• Wrong. Less than eleven months later, the DOJ found that the world’s dominant behavioral-advertiser, the now-combined Google-DoubleClick-YouTube, which could track ~70+% of online activity overall, was attempting to monopolize the search advertising/syndication markets through the Google-Yahoo ad agreement.
  • Moreover, the FTC understands the network effects/scale required to most effectively target online advertising.
  • Simply, Google probably represents more than half of the overall publicacy problem stemming from behavioral advertising.

 

Second, the FTC greatly expanded the scope of what it considers “private” (i.e. PII, or personally identifiable information), in order to capture any data/information that “reasonably could be associated with a particular consumer or device.” This change is a big deal, particularly for Google and Yahoo, because most of the oomph in their business model is privacy-arbitrage between PII and non-PII information that competitors simply cannot or will not do. Google, and to a much lesser extent Yahoo, have the data, multiple data sets, and cross-referencing/mash-up ability to practically transform non-PII info into PII info.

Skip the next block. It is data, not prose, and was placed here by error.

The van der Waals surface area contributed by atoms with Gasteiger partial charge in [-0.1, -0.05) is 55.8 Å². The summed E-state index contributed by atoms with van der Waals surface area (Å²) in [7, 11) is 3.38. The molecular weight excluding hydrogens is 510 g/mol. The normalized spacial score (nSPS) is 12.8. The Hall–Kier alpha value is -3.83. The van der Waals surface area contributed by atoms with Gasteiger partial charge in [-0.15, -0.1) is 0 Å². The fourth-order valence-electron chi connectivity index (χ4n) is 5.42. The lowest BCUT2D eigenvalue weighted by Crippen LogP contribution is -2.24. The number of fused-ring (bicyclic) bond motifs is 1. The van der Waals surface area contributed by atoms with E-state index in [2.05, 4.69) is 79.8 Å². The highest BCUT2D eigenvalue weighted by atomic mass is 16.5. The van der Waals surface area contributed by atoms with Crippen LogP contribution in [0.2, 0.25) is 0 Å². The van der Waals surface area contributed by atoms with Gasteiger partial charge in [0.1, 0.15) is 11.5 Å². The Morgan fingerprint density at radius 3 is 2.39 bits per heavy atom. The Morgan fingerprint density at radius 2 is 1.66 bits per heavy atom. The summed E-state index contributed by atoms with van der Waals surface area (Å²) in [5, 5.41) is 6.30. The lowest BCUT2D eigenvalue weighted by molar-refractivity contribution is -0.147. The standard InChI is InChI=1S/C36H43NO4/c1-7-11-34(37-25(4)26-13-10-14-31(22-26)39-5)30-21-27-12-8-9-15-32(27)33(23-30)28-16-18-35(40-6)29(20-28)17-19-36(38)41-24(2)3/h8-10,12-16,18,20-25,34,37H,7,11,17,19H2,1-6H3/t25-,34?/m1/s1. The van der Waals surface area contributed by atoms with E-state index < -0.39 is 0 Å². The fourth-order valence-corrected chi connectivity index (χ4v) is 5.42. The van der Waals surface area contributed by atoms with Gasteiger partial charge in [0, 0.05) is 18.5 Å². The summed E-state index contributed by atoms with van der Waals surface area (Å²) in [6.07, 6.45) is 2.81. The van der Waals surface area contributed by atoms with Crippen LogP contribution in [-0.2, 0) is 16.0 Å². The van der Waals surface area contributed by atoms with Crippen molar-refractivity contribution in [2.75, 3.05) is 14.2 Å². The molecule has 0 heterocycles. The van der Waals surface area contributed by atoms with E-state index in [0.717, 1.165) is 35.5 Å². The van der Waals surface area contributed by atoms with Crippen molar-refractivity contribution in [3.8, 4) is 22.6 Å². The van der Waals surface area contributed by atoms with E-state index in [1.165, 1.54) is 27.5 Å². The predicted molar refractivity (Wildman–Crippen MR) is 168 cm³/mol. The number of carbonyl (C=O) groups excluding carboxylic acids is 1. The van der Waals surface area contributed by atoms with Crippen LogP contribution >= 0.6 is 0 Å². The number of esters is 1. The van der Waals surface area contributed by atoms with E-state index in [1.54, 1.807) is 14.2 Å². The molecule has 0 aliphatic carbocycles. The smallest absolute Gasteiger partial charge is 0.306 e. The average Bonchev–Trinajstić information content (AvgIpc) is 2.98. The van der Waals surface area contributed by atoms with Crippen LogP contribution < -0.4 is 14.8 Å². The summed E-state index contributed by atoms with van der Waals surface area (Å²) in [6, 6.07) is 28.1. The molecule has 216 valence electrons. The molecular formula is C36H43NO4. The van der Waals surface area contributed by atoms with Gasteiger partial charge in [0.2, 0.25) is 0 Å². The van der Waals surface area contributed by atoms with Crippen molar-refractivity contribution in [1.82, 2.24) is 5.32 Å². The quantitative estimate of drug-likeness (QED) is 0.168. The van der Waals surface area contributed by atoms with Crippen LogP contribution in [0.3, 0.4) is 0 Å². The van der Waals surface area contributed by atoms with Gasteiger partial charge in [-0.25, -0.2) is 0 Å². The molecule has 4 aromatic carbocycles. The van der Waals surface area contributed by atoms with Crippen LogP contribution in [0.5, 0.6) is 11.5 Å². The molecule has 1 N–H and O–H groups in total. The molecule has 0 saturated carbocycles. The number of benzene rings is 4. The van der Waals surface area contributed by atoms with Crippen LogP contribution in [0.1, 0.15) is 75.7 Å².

• In other words, under the previous more lax FTC guidelines most of Google/Yahoo’s information could be classified as non-PII. Not so under the new FTC guidelines. The new “reasonably could be associated with” FTC privacy standard effectively could capture most all of the treasure trove of consumer metadata that heretofore Google and others could self-classify as outside the privacy realm.
  • Simply, the single biggest U.S. online privacy loophole may have been taken away.

 

Third, the revised FTC staff principles create a new important dichotomy of what’s acceptable for privacy and what is not. They view tracking on one website as acceptable because it meets consumer expectations, but frown upon tracking across multiple websites because that activity does not meet consumer expectations.